Happy Minutes . . .

. . . when a guy you sent a review copy of your book writes back and says, I paraphrase, “I want to buy copies for the whole department at my parish — what’s the best way to go about it?”

Kinda cheers you up a bit.

(My answer, btw: Either go through your local Catholic bookstore, or, if you haven’t got one of those, phone Liguori directly and ask about bulk rates that way.)

And the winner is . . .


Congratulations, I’ll e-mail you in a bit.


For those who are curious about my method, I did this:

1) Added up the number of entries total.  So Petra had entries #1, 2, &3; Kate was #’s 4, 5 & 6, and so forth.

2) Googled “random number generator” and found this one. I put in the range of numbers, and tested it a few times to see if it did what I needed.

3) I debated exactly how I was supposed to do this.

4) I shut my eyes, clicked the thing 10 times, opened them, and noted the random number now up on the screen.

5) I counted down through the entries and ended up on Angela.  Yay!

Now I really do need to get ready for the dentist. Turned out I had more time than I realized.  But not that much.  Have a great day everyone, and thanks for playing!

More Funerals

Please pray for the repose of the soul of a recently departed kinsman, and the consolation of his family.  The deceased is the grandson (30-something) of the older gentleman whose soul you prayed for earlier this year.  Long year of grief for their family.


Kids are bringing along history and religion to read during downtime at the funeral, and I’m putting off a few self-imposed deadlines.  So if you’re wondering why it takes so long for me to _____________________, this is why.

Welcome, Go Away, and a Book Worth Reading

1. First of all, a warm welcome to the many readers who have popped in from Fr. L’s blog (or elsewhere).  Make yourself at home!

2. Secondly, The home you’re making yourself comfortable in is mine.  Let me remind you, I wrote a book on classroom management. I don’t put up with a whole lotta nonsense.  I will happily tackle thorny issues on this blog.  I will not mince words.  I will take on the honest opponent, and skewer what ideas need skewering.  But we don’t skewer people, and we don’t post rude personal attacks that are contrary to the dignity of the human being.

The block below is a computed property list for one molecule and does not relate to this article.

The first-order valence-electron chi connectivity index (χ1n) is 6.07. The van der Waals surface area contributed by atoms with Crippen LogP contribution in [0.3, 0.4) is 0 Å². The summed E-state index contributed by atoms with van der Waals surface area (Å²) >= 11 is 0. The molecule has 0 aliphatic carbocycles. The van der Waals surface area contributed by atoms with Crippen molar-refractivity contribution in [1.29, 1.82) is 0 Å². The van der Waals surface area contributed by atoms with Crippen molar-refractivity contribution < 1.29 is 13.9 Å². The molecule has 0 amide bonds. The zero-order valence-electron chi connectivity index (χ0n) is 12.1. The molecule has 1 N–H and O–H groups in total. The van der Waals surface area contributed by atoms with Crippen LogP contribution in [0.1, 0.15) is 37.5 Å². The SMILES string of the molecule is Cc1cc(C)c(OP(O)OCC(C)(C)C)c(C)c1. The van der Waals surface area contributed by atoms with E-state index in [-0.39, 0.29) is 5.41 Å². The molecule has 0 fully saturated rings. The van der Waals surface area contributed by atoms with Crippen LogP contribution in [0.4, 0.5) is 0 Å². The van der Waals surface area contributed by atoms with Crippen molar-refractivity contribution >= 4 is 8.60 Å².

If I’ve tossed your comment into the trash, I haven’t banned you, you are always welcome to try again with better behavior.

And I do try to stick to my own rule, and will apologize and retract if you catch me crossing the line from vigorous debate to disrespect and ad hominem attacks.  Because sure, I’m human, I can get carried away just like anyone else.

3. Look, I wrote something!  My review of Sam Rocha’s book A Primer of Philosophy and Education, with favorite quotes and my personal thoughts on how Sam’s ideas relate to catechesis is up in two places:

Whichever you prefer.  It fit both spots, so I stuck it at both, and only the titles are different.  (So hey, click both links, so that you can be amazed by my incredible versatility in title-composing.)

4. Over at Catholic Writers Guild, I put up my latest update on the state of affairs at the CWG, VP-edition.  The coolest part is this photo:

File:Black hole.jpg

I love Wikimedia Commons.

Photo: By Chaos at ar.wikipedia (Transfered from ar.wikipedia) [Public domain], from Wikimedia Commons

How much should an evangelist earn?